Stetina hopes for return to racing before season’s end after debilitating Pais Vasco crash

BMC Racing's Peter Stetina is starting to see the end of a long road to recovery after a dramatic crash during the finish of Pais Vasco's first stage on April 6 left him with broken ribs, tibia and patella. His progress report includes the removal of hardware once needed to hold his knee cap together, putting full weight on his injured right leg, and he will soon be strong enough to get back on his bike. All the signs indicate a possible return to racing before the end of the season.

"My goals are always ambitious…," Stetina said in a teleconference with reporters on Wednesday. "I have to set my goals high, so I do plan on racing this year still, maybe extremely soon, basically as soon as I can get some basic fitness.

"I know that I will be basically a shell of myself for the rest of this year but – and the BMC director team and medical team are behind this – we think if I can hop into a few races and help the guys early on, make the gruppetto in a few races, then it will set me up better going into the off season when I can really focus on left- and right-leg imbalances, regain the muscle mass that I've lost, and any lingering joint pain that may arise. I plan on being full strength by next year but I hope that you guys will see me a few times this year."

Stetina crashed during the final 500 metres of stage 1 at the Pais Vasco, when the peloton encountered a group of unprotected and barely marked, four-foot-high steel poles sticking up from the road along the curb.

BMC Racing's team physician Dr. Max Testa confirmed that Stetina’s injuries included four fractured ribs, a minimally displaced lateral tibial plateau fracture on the right leg and a displaced complex fracture of his patella, "which exploded into multiple fragments."

Stetina underwent corrective surgery on his tibia and patella in Spain, where he remained in hospital for one week before travelling back to the US for further treatment.

"Internal fixation for his fractures... so they put some hardware; a plate to correct the tibial plateau fracture and a lot of wires to put together the pieces of the knee cap, and some fragments have been removed," Testa said.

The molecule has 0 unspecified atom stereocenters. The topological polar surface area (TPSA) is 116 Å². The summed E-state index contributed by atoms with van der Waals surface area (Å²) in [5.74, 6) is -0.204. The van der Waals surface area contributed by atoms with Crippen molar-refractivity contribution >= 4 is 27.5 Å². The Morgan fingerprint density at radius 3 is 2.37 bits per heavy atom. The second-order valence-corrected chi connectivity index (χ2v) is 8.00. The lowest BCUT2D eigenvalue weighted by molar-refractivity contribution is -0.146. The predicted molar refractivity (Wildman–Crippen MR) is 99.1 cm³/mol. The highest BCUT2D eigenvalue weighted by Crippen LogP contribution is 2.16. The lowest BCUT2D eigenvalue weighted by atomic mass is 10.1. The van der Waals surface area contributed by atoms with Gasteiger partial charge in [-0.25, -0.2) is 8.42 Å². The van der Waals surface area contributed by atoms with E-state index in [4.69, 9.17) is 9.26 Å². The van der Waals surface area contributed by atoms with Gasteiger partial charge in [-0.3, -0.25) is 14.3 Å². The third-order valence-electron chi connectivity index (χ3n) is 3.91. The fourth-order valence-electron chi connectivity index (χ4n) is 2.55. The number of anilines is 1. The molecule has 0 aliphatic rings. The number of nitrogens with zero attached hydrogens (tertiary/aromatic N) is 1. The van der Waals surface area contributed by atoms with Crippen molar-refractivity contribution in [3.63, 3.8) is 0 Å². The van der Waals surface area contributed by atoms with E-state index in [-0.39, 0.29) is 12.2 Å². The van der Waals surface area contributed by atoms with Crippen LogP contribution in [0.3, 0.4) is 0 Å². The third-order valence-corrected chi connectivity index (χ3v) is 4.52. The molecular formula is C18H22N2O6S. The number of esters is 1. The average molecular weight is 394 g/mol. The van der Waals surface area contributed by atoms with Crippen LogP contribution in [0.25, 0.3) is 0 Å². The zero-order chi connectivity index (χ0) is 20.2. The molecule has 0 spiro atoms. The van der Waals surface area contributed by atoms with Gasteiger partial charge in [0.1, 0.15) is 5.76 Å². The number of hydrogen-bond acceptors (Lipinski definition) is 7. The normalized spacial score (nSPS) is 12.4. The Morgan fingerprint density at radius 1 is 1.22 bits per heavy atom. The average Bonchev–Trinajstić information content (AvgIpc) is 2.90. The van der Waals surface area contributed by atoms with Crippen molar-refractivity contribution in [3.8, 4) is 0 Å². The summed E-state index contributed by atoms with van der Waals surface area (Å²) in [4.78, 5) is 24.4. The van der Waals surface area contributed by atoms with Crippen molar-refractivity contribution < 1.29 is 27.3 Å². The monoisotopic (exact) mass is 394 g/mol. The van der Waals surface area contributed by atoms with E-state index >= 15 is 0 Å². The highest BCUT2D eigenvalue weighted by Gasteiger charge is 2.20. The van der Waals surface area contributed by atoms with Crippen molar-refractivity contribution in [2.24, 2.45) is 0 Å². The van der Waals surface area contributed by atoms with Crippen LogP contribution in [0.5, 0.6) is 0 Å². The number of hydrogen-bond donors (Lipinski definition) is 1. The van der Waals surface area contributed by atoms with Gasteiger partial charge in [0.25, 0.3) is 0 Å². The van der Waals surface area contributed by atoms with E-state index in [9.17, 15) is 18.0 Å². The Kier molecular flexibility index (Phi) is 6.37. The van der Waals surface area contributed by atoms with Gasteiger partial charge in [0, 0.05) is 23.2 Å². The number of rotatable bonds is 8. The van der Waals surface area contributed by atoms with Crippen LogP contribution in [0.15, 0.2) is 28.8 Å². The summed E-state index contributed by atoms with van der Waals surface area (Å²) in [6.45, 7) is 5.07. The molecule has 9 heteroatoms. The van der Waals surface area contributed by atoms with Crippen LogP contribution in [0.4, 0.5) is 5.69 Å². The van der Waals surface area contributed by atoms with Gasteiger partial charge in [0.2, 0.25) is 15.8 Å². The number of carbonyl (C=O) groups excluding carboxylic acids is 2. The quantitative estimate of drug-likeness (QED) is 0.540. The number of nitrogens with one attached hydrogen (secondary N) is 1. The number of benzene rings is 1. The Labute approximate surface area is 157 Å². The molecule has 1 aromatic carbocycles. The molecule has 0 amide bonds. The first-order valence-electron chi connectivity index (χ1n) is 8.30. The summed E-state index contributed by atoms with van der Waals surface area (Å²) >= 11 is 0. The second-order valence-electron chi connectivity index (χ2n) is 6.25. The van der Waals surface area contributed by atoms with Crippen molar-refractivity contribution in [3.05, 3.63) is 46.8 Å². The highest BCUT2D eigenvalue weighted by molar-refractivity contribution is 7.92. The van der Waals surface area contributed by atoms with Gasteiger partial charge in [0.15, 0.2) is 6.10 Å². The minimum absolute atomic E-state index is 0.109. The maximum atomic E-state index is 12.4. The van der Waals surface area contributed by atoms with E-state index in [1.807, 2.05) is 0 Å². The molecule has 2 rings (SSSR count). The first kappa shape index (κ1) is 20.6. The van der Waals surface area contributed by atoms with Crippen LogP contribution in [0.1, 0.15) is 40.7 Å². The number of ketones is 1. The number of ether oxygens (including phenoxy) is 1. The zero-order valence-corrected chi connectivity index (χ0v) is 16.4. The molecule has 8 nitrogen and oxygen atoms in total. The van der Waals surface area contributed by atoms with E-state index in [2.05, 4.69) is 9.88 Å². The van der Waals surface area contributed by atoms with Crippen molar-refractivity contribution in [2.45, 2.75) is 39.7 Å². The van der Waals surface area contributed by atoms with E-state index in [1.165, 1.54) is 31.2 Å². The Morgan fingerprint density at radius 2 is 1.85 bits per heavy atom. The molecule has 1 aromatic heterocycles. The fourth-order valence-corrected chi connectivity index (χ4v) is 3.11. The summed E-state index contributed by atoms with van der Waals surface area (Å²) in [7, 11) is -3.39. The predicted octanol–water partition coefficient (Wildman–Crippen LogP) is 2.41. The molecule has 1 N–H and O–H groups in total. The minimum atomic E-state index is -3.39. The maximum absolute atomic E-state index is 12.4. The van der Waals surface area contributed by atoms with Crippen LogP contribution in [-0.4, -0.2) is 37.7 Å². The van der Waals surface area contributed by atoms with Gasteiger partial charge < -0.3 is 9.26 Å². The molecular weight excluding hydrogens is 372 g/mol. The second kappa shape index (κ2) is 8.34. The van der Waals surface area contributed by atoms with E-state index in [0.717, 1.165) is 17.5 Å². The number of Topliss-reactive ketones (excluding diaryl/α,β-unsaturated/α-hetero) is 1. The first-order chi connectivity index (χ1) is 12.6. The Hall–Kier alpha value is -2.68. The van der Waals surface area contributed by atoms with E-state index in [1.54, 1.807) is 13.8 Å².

Upon his return to the US, Stetina's recovery process started with aggressive physiotherapy to regain range of motion. His leg was non-weight bearing for the majority of the last 11 weeks, so he focused on cardiovascular activities using his upper body. But he had a breakthrough in his progress this week when surgeons decided on an early removal of the wiring used to hold his patella intact.

"The images that were taken looked promising," Testa said. "Peter is going to take a couple of weeks easy and then we will start to put him back on the bike and we are going to see some further improvement in the next few weeks.”

Stetina could be training on his bike again as early as next week but Testa cautioned that it is still too soon to give an exact date for his return to the peloton. "At this time we don't have a specific date for a return to competition but we are really optimistic about this happening in the next couple of months," Testa said. "That is the goal that we will keep in mind.”

Stetina added that even though his recover is going well, time away from training and racing has tested his patience, and he is looking forward to riding again.

"With such a bad break like this, it is still slow," Stetina said. "It's coming along bit by bit and now I got the metal out of the knee, which makes a world of difference because there was a lot of metal in there. I've been fully weight bearing, weaning myself off the crutches and doing some old-man hikes in the forest and what not."

Stetina's injuries were similar to ones that his teammate Taylor Phinney sustained in a crash at the 2014 USA Cycling Professional Road Championships in Chattanooga, Tennessee, where a race motorcycle stopped on a descent, forcing Phinney into a guard rail.